THE latest homeless figures show a further increase in the number of children now living in emergency accommodation in Limerick.
For the sixth month in a row, the number of people classified as homeless nationwide has remained above 10,000 with a total of 10,275 in July 2019. This amounts to 6,497 adults and 3,778 children in emergency accommodation – an increase of 103 children on the June figures.
The number of families in emergency accommodation in the Mid-West increased from 75 to 81 in the last month.
According to the government’s July report on homelessness, there were 343 adults homeless in the Mid-West — 212 male and 131 female. The latest report also indicates that 270 of these people were in Limerick and the remaining 73 in Clare.
The most startling aspect of the report is the fact that many children are starting new school terms living in hotel rooms and ‘family hubs’. The number of children homeless in the Mid-West increased from 138 this June to 154 in July.
Head of Policy at Novas in Limerick, Dr Una Burns said the figures do not include many categories of families and individuals such as those rough sleeping, squatting, sofa surfing and the many other forms of hidden homeless.
The largest provider of homeless services in Limerick, Novas work with children whose developmental milestones are not being met, as a direct result of homelessness.
“Because of the immensely confined space they live in, their ability to crawl and walk is delayed. Because they have no cooking, storage or refrigeration facilities, they cannot be weaned properly and their chewing and swallowing reflexes are stunted. The trauma of homelessness and the subsequent adverse childhood experiences are significant barriers to normal childhood development,” Dr Burns told the Limerick Post.
Focus Ireland has called for the Government to urgently review its policies to tackle the homelessness crisis. The charity also stated that such a review must examine very carefully how children are being treated in the homeless crisis.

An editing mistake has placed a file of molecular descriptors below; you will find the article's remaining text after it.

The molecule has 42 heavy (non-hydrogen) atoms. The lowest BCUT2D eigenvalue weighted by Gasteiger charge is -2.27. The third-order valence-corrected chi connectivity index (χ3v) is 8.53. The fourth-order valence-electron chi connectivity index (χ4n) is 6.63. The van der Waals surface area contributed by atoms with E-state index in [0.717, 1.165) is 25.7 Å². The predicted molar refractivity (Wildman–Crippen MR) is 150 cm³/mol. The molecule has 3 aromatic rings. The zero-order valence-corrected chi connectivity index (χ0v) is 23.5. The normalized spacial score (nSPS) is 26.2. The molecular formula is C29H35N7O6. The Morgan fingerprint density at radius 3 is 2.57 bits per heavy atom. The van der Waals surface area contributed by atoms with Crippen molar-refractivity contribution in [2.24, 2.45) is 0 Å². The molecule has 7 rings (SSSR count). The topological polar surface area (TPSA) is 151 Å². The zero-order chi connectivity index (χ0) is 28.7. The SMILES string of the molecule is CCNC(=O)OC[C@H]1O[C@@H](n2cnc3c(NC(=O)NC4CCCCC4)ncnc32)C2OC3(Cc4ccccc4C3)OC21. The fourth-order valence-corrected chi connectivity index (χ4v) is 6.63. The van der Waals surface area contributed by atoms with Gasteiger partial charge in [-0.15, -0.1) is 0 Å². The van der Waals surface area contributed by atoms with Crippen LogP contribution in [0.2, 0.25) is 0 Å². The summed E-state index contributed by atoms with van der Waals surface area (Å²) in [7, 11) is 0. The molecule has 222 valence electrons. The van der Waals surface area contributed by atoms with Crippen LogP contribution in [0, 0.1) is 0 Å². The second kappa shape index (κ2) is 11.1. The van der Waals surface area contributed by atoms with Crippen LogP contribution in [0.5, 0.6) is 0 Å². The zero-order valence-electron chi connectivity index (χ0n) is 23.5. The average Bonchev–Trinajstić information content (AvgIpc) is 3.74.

Focus chief executive Pat Dennigan said that damage homelessness is causing to children was again highlighted this week as over 2,250 children who are homeless went back to school.
|There’s a real danger that these human stories – and these children – get lost behind the numbers. We know through our work supporting families that homelessness is very damaging to children,” he said.
“When you think of over 2,250 school children homeless, that really brings home the stark extent of this human crisis and the need for more action.”
Focus Ireland staff and volunteers put together hundreds of school packs to help children who are homeless as they returned to school after the holidays.
Commenting on the July figures, Housing Minister Eoghan Murphy stated: “We continue to do everything we can to get people out of homelessness but the increase in July shows that this remains a huge challenge.
“There are fewer families and children in emergency accommodation today than this time last year. Of course there shouldn’t be any, but the fact that there are less, despite continuing high levels of presentations each month, speaks to the huge response from NGO’s, the Dublin Region Homeless Executive, local authorities and the Government.”